Los Angeles — the area that encompasses both Beverly Hills and Compton — is a land of stark economic disparities. Despite its sprawling boundaries, areas of high income and areas of low income have sprung up side by side: in West Hollywood, median incomes can exceed $200,000 — less than two miles away, median incomes barely break $17,000. Along with wealth inequality, Los Angeles residents are also faced with stark differences in access to quality education. In high income neighborhoods, children often have access to schools that rank in the 80th percentile nationally; in south and central Los Angeles, schools often rank in the 20th percentile. In high income neighborhoods, a bounty of educational opportunities often translates into higher earning potential — in Redondo Beach, where more than 61 percent of residents have a college degree, the median household income in 2012 was $62,624. In South Central Los Angeles, however, where only 5 percent of residents have a college degree, the median income in 2012 was $17,803. The city’s educational gap mirrors a national trend — since the 1960s, difference in standardized test scores between rich and poor students has grown by 40 percent.
Manhattan — an area of just over 33 square miles — has the most stark income gap in the entire country. In 2013, according to the U.S. Census Bureau, the top 5 percent of households earned $864,394 — 88 times that of the poorest 20 percent. Across the entire city, some 1.7 million New Yorkers live in poverty. But it’s not just access to public transportation or high-performing schools that New York’s poor lack: they also don’t have equal access to the internet — and not just through personal computers, but through public libraries, smart phones, or other personal or public means. Throughout nearly the entire borough of the Bronx — an area with average median incomes well below the national average — less than 85 percent of residents have access to the internet, and one-third of households don’t have broadband at home. In today’s interconnected society, a lack of internet access can prevent a resident from completing a homework assignment or applying for a job.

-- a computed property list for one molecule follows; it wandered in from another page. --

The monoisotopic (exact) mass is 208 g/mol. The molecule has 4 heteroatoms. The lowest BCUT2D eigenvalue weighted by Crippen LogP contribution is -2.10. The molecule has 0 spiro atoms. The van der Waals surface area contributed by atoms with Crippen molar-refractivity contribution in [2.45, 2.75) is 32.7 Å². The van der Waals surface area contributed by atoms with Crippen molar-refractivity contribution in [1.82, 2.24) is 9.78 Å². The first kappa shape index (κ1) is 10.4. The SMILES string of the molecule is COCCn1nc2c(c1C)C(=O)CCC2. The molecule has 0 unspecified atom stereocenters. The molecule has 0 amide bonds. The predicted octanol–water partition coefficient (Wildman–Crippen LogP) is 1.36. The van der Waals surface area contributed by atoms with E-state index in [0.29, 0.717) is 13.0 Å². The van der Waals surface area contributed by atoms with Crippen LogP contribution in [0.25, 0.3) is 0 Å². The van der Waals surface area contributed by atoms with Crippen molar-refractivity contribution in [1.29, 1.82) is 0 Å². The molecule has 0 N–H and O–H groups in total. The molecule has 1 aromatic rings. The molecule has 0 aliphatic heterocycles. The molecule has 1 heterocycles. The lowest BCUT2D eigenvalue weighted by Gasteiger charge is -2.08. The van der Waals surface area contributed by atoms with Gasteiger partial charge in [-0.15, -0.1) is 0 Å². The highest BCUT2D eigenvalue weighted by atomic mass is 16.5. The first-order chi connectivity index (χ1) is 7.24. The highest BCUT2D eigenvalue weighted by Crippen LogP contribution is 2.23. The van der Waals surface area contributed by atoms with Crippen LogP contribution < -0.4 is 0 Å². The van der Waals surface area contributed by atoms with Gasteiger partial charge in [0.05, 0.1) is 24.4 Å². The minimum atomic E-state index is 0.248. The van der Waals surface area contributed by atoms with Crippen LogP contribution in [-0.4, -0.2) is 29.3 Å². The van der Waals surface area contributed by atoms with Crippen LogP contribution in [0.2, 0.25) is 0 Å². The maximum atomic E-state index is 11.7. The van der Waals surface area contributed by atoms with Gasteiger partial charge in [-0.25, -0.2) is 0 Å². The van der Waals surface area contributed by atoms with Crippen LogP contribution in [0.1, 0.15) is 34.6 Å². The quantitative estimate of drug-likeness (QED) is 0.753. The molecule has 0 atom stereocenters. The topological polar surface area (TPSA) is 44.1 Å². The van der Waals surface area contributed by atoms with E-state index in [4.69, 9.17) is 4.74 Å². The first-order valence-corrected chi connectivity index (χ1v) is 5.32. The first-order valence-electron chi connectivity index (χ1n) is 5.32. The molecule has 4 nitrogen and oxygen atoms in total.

Los Angeles might be the worst city in the state of California when it comes to income inequality, but San Francisco is rapidly gaining on the metropolis to the south. Fueled by an influx of tech money from Silicon Valley, San Francisco’s wealth gap is growing faster than any other city in the country. In a city defined by high-tech innovation, many of the best paying jobs require higher education — according to the Federal Reserve Bank of San Francisco, having a college degree translates to $830,000 more earned over a lifetime than those with just a high school education.
The past ten years in Washington, D.C. have been a case study in gentrification — aside from Portland, Oregon (which never had much racial diversity to begin with) D.C. is the fastest gentrifying city in the country. The city has stark boundaries of income — the wealthy to the west and poor to the east and across the river. But in recent years, an influx of well-educated young professionals have begun to flock to historically low-income neighborhoods, revitalizing the areas at the expense of low income families that can’t afford to go elsewhere. In a single census tract in northeast D.C., the median home value in 2013 reached $414,100— a 158 percent increase, after inflation, from median home values in the same area in 2000.